October 25, 2021
Were a major earthquake to rock the New Madrid fault line in southeast Missouri, it’s likely people would be displaced from their homes. But where would they go and how would they get there? That’s a question a Mizzou Engineer is helping state officials better understand.
Praveen Edara, chair and professor of civil and environmental engineering, is working with the Missouri Department of Transportation (MoDOT) to simulate evacuation scenarios in and around the New Madrid area in the event of a significant earthquake.
“What we’re looking at in this project is evacuation, whether roads can handle evacuee traffic and where potential bottlenecks and delays are likely to occur so that MoDOT can better plan and manage the evacuation,” Edara said. “We use large-scale traffic simulation models to route traffic to their potential destinations. This approach is more granular, than traditional macroscopic approaches, and studies network evacuation using microscopic and mesoscopic traffic assignment algorithms.”
The New Madrid Seismic Zone extends approximately 120 miles with the epicenter believed to be located near New Madrid, Missouri. It’s perhaps best known for the 1811 earthquake that registered a magnitude of 8.1 on the Richter scale and set off a series of quakes that rang church bells in Boston and temporarily caused the Mississippi River to flow backward.
For this project, Edara and fellow researchers are focused on New Madrid and seven surrounding counties — the area that would be most impacted in the event of an earthquake. The counties have a combined population of about 300,000 people, many of whom would likely leave the area if an earthquake were to occur.
“We’re looking at potential destinations, which could be a public shelter or a mass care facility outside of these counties, or people could leave to stay with friends or family or at a hotel,” Edara said. “It’s likely that evacuation would be west of the New Madrid area as communities in other directions may also be at risk.”
That means most people leaving the area would travel the same roads.
Edara is simulating several scenarios, such as the possibility of bridges collapsing, as well as solutions currently used for other types of evacuations.
“Some states prone to hurricanes have plans that revert traffic flow. For example, when we studied hurricane evacuation in Virginia, contraflow lanes were a key part of their traffic control plan.” he said. “So inbound lanes of an interstate or highway would be reversed to outbound lanes to aid evacuation traffic and increase the capacity of the roadway. Another strategy is to shut down some entrance ramps to facilitate smooth traffic flow on the main highway with few interruptions. The goal is getting people to safety while also providing sufficient access to those staying in the area or who are bringing supplies to the area.”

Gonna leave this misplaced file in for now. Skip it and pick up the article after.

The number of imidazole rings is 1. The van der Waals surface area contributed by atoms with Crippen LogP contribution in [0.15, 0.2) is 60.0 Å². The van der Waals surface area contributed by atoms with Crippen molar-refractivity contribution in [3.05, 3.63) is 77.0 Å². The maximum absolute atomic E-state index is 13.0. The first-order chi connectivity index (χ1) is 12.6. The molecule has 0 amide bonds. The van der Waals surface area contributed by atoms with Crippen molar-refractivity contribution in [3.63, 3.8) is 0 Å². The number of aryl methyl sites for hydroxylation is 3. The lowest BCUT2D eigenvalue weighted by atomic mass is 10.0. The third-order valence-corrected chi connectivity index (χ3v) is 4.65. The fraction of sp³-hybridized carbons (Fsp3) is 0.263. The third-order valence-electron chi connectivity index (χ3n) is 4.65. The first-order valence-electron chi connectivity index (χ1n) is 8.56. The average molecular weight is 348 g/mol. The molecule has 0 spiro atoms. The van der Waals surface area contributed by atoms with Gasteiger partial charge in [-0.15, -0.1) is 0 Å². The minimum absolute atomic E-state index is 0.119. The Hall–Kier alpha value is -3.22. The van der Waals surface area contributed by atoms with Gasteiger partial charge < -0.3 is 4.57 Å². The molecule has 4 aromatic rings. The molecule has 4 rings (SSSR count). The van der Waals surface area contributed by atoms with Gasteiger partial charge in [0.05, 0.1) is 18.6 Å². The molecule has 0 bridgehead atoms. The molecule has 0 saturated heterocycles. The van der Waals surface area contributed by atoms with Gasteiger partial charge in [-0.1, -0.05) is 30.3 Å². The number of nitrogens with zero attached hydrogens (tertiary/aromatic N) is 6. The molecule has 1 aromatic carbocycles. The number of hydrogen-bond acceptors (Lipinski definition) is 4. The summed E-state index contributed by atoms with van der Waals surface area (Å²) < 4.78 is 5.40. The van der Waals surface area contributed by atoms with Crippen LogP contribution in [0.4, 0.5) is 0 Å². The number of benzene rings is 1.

The U.S. Geological Survey projects a 7% to 10% chance an earthquake with a magnitude of 7.5 to 8.0 will occur along the New Madrid Fault within the next 50 years. However, experts also admit no one knows what causes New Madrid earthquakes, making it difficult to predict with certainty.
That’s why it’s important to be prepared at any time, Edara said.
“The chance of an event may be lower than 10%, but if it happens, the impact can be devastating with no advanced notice,” he said. “If it happens, we need to be prepared to facilitate the evacuation of people to safer locations.”
Edara began work on the simulation models in August with plans of presenting findings to MoDOT this coming summer. He is partnering with MS&T researchers, Steve Corns and Suzie Long, who are leading a separate task of developing Deep Learning algorithms to facilitate earthquake preparedness.
Then, Edara plans to expand on the work to include other areas potentially impacted by a New Madrid earthquake.
“This is the first research study funded by MoDOT that exclusively examines the traffic evacuation of New Madrid region, and we’re trying to make sure the assumptions we make in building our simulation models are as accurate and realistic as we can get,” he said. “We wanted to start small first, then we’ll scale it up to include everything between New Madrid and St. Louis and westward to Columbia.”